Review: `Coronado’

Opened March 22, 2008, SF Playhouse

Stacy Ross and Louis Parnell try a new form of barroom therapy in Coronado. Photos by Zabrina Tipton

Lehane’s noirish thriller offers pulpy delights
three stars Time-bending mystery

If Dennis Lehane didn’t happen to have a brother who happened to be a New York actor, then Coronado, the play, might never have happened.

The best-selling crime author could easily have continued down the path of writing novels and having those novels — such as Mystic River and Gone Baby Gone — turned into high-profile movies. But during a visit from his brother and some of his actor friends, Lehand got inspired to write for the theater.

He ended up turning his short story “Until Gwen” (published in Atlantic Monthly) into the play Coronado, now having its West Coast premiere at SF Playhouse under the direction of Susi Damilano and with a first-rate cast of local actors.

Under the neon glow of Bill English’s barroom set, Lehane’s story unspools as a triptych of duets and trios all fueled by lust for, variously, alcohol, “illicit sexual congress” (as one character puts it) and a $3-million diamond.

In one corner a man (Will Springhorn Jr.) and a woman (Kate Del Castillo) are practically devouring each other until her husband (Phillip K. Torretto) shows up. In another corner a psychiatrist (Louis Parnell) is breaking all the rules by meeting his patient (Stacy Ross) for a drink and quite possibly more. And at the bar, a father (English) has just picked up his son (Chad Deverman) from prison, and now that they’ve disposed of the prostitute the dad got the son as a “happy release” present, they have some unfinished business to settle.

Alert viewers will start to pick on shared themes among the trio of stories, and even the not-so-alert among the audience will know something is up by the end of Act 1 when it becomes clear that everyone on the stage is related in some way or another.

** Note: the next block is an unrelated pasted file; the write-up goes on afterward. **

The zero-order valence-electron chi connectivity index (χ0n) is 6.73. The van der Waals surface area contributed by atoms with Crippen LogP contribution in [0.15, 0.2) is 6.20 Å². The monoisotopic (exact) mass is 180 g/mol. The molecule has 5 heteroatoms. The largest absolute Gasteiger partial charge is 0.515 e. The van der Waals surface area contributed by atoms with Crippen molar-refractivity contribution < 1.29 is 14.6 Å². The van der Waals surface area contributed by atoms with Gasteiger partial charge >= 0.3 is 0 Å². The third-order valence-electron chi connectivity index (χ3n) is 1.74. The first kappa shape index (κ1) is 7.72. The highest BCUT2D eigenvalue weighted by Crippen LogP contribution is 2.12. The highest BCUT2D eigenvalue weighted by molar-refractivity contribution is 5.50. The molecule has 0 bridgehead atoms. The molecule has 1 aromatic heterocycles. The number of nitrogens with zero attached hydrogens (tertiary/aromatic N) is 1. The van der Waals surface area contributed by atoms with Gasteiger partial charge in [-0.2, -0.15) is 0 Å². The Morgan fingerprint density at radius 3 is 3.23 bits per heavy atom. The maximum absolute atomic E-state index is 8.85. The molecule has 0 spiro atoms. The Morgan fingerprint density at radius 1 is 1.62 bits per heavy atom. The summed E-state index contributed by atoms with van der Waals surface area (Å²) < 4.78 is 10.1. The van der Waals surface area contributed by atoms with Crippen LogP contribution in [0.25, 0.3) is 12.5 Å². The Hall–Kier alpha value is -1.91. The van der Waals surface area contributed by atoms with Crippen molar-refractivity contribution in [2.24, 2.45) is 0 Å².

Lehane is being tricky with time, and that’s one of the most enjoyable aspects of the first act — the relationships start to become clear, but the time element remains dodgy. Then, in the second act, the mystery abates and we just get a whole lot of story — too much, really. The story turns pulpy, and though the tension drains (even with the revelation of not one but two murders), there’s enjoyment in Lehane’s sheer force of storytelling.

This would all be so much noirish dramatizing if it weren’t for a couple key performances that connect with something deeper among these flailing characters doing desperate things and paying the consequences.

Ross can make anything interesting, and her wonderfully messed up character provides ample opportunity for juicy drunk scenes, blackmail and soulful regret. Her final scene, which is sort of gimmicky in a dramatic sense, actually works because Ross gives it the necessary emotional weight.

Also great is Deverman (above with English), as a young man who can’t escape the wicked influence of his father figure (English in a sly, creepy performance that underplays the arch villainy). We see his post-prison desperation, but we also get glimpses of a happier life he could have had with his girlfriend, Gwen (Rebecca Schweitzer). There’s real pain in his performance, and when he has to pull off the trick of being in two time periods simultaneously, he bridges the gulf seamlessly.

The various mysteries don’t end up having much impact when they’re resolved, but there’s a nice little dramatic flair at play’s end, which means Lehane might turn out to be a showman after all.

Coronado might turn out to constitute the Dennis Lehane theater festival in its entirety. Though the play was well received in New York in 2005, the author will likely be otherwise engaged. Word on the street is that his novel Shutter Island will be a movie directed by Martin Scorsese. Oh, and the story that inspired the play has also been optioned for the big screen.

Coronado continues through April 26 at SF Playhouse, 533 Sutter St., San Francisco. Tickets are $38. Call 415-677-9596 or visit

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